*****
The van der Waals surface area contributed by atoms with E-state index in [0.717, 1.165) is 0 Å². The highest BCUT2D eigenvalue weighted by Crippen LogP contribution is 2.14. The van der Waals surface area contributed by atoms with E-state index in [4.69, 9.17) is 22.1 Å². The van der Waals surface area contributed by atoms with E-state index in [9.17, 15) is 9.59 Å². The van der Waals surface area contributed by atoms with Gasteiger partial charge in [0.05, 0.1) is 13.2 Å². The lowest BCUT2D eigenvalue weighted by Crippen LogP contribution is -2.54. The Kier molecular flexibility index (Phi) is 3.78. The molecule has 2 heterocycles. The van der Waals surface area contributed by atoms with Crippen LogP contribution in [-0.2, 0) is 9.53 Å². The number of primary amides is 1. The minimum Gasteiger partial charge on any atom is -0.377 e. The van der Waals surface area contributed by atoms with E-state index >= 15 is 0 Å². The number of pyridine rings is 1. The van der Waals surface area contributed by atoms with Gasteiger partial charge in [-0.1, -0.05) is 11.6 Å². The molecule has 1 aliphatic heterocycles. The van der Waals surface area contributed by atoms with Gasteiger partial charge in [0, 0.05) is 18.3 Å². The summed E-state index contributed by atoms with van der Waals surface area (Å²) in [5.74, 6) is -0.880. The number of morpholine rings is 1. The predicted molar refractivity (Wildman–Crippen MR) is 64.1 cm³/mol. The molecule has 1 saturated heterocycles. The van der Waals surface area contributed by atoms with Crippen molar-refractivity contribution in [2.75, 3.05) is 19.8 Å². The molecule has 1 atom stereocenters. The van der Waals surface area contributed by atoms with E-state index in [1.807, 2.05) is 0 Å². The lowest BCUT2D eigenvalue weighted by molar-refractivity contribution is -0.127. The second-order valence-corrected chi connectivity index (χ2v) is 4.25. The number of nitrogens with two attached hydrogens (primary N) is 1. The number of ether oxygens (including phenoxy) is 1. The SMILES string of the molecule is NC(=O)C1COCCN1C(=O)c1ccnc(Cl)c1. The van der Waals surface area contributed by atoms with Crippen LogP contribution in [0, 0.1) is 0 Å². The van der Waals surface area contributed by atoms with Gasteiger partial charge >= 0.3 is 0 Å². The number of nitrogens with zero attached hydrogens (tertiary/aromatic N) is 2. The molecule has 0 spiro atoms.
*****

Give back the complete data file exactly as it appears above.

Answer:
The van der Waals surface area contributed by atoms with E-state index in [0.717, 1.165) is 0 Å². The highest BCUT2D eigenvalue weighted by Crippen LogP contribution is 2.14. The van der Waals surface area contributed by atoms with E-state index in [4.69, 9.17) is 22.1 Å². The van der Waals surface area contributed by atoms with E-state index in [9.17, 15) is 9.59 Å². The van der Waals surface area contributed by atoms with Gasteiger partial charge in [0.05, 0.1) is 13.2 Å². The lowest BCUT2D eigenvalue weighted by Crippen LogP contribution is -2.54. The Kier molecular flexibility index (Phi) is 3.78. The molecule has 2 heterocycles. The van der Waals surface area contributed by atoms with Crippen LogP contribution in [-0.2, 0) is 9.53 Å². The number of primary amides is 1. The minimum Gasteiger partial charge on any atom is -0.377 e. The van der Waals surface area contributed by atoms with E-state index >= 15 is 0 Å². The number of pyridine rings is 1. The van der Waals surface area contributed by atoms with Gasteiger partial charge in [-0.1, -0.05) is 11.6 Å². The molecule has 1 aliphatic heterocycles. The van der Waals surface area contributed by atoms with Gasteiger partial charge in [0, 0.05) is 18.3 Å². The summed E-state index contributed by atoms with van der Waals surface area (Å²) in [5.74, 6) is -0.880. The number of morpholine rings is 1. The predicted molar refractivity (Wildman–Crippen MR) is 64.1 cm³/mol. The molecule has 1 saturated heterocycles. The van der Waals surface area contributed by atoms with Crippen molar-refractivity contribution in [2.75, 3.05) is 19.8 Å². The molecule has 1 atom stereocenters. The van der Waals surface area contributed by atoms with E-state index in [1.807, 2.05) is 0 Å². The lowest BCUT2D eigenvalue weighted by molar-refractivity contribution is -0.127. The second-order valence-corrected chi connectivity index (χ2v) is 4.25. The number of nitrogens with two attached hydrogens (primary N) is 1. The number of ether oxygens (including phenoxy) is 1. The SMILES string of the molecule is NC(=O)C1COCCN1C(=O)c1ccnc(Cl)c1. The van der Waals surface area contributed by atoms with Crippen LogP contribution in [0, 0.1) is 0 Å². The van der Waals surface area contributed by atoms with Gasteiger partial charge >= 0.3 is 0 Å². The number of nitrogens with zero attached hydrogens (tertiary/aromatic N) is 2. The molecule has 0 spiro atoms.